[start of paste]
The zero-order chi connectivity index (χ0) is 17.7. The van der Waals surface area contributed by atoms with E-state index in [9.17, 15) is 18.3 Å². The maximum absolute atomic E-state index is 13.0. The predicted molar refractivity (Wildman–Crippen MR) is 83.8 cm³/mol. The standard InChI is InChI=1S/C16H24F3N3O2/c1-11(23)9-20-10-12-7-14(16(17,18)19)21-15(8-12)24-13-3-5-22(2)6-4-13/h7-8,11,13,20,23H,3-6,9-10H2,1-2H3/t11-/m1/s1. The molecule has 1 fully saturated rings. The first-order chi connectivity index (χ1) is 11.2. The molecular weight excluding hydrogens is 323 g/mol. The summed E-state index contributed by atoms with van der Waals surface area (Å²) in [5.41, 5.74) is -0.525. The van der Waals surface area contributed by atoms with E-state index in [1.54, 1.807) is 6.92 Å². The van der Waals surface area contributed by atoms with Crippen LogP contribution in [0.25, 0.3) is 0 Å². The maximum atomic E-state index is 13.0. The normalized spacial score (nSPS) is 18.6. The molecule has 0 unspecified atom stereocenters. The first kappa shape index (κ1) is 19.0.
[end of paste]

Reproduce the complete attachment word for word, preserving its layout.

The zero-order chi connectivity index (χ0) is 17.7. The van der Waals surface area contributed by atoms with E-state index in [9.17, 15) is 18.3 Å². The maximum absolute atomic E-state index is 13.0. The predicted molar refractivity (Wildman–Crippen MR) is 83.8 cm³/mol. The standard InChI is InChI=1S/C16H24F3N3O2/c1-11(23)9-20-10-12-7-14(16(17,18)19)21-15(8-12)24-13-3-5-22(2)6-4-13/h7-8,11,13,20,23H,3-6,9-10H2,1-2H3/t11-/m1/s1. The molecule has 1 fully saturated rings. The first-order chi connectivity index (χ1) is 11.2. The molecular weight excluding hydrogens is 323 g/mol. The summed E-state index contributed by atoms with van der Waals surface area (Å²) in [5.41, 5.74) is -0.525. The van der Waals surface area contributed by atoms with E-state index in [1.54, 1.807) is 6.92 Å². The van der Waals surface area contributed by atoms with Crippen LogP contribution in [0.25, 0.3) is 0 Å². The maximum atomic E-state index is 13.0. The normalized spacial score (nSPS) is 18.6. The molecule has 0 unspecified atom stereocenters. The first kappa shape index (κ1) is 19.0.